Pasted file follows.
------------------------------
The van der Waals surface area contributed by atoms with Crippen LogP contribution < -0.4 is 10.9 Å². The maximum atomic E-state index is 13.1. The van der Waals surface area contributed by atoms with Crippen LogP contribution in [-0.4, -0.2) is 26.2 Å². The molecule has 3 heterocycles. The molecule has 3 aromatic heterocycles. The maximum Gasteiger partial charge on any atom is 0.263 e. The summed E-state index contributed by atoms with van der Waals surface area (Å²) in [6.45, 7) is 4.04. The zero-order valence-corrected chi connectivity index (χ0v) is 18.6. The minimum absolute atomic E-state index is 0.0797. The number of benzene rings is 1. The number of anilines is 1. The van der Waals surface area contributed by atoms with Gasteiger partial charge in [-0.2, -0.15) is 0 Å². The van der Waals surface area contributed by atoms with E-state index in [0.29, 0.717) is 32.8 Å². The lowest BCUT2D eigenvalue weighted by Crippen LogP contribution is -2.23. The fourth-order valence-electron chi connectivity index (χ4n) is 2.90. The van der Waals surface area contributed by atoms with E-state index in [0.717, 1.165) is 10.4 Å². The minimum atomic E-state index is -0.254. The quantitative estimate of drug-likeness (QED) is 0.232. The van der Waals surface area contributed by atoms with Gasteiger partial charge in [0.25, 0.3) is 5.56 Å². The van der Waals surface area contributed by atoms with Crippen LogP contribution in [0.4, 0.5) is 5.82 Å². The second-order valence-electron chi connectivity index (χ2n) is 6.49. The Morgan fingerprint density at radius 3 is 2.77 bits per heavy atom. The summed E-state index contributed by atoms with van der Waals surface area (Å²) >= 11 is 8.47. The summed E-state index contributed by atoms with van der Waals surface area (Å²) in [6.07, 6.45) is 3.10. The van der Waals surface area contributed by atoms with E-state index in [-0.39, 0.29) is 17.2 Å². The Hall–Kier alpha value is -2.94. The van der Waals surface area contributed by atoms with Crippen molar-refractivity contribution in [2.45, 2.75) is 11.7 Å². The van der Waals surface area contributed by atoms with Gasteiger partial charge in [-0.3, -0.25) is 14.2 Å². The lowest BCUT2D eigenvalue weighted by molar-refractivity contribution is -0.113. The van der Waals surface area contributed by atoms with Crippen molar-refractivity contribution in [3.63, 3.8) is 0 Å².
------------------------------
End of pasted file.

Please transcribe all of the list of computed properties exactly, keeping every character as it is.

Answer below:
The van der Waals surface area contributed by atoms with Crippen LogP contribution < -0.4 is 10.9 Å². The maximum atomic E-state index is 13.1. The van der Waals surface area contributed by atoms with Crippen LogP contribution in [-0.4, -0.2) is 26.2 Å². The molecule has 3 heterocycles. The molecule has 3 aromatic heterocycles. The maximum Gasteiger partial charge on any atom is 0.263 e. The summed E-state index contributed by atoms with van der Waals surface area (Å²) in [6.45, 7) is 4.04. The zero-order valence-corrected chi connectivity index (χ0v) is 18.6. The minimum absolute atomic E-state index is 0.0797. The number of benzene rings is 1. The number of anilines is 1. The van der Waals surface area contributed by atoms with Gasteiger partial charge in [-0.2, -0.15) is 0 Å². The van der Waals surface area contributed by atoms with E-state index in [0.29, 0.717) is 32.8 Å². The lowest BCUT2D eigenvalue weighted by Crippen LogP contribution is -2.23. The fourth-order valence-electron chi connectivity index (χ4n) is 2.90. The van der Waals surface area contributed by atoms with E-state index in [0.717, 1.165) is 10.4 Å². The minimum atomic E-state index is -0.254. The quantitative estimate of drug-likeness (QED) is 0.232. The van der Waals surface area contributed by atoms with Gasteiger partial charge in [0.25, 0.3) is 5.56 Å². The van der Waals surface area contributed by atoms with Crippen LogP contribution in [0.4, 0.5) is 5.82 Å². The second-order valence-electron chi connectivity index (χ2n) is 6.49. The Morgan fingerprint density at radius 3 is 2.77 bits per heavy atom. The summed E-state index contributed by atoms with van der Waals surface area (Å²) >= 11 is 8.47. The summed E-state index contributed by atoms with van der Waals surface area (Å²) in [6.07, 6.45) is 3.10. The van der Waals surface area contributed by atoms with E-state index in [-0.39, 0.29) is 17.2 Å². The Hall–Kier alpha value is -2.94. The van der Waals surface area contributed by atoms with Crippen molar-refractivity contribution in [2.45, 2.75) is 11.7 Å². The van der Waals surface area contributed by atoms with Gasteiger partial charge in [-0.3, -0.25) is 14.2 Å². The lowest BCUT2D eigenvalue weighted by molar-refractivity contribution is -0.113. The van der Waals surface area contributed by atoms with Crippen molar-refractivity contribution in [3.63, 3.8) is 0 Å².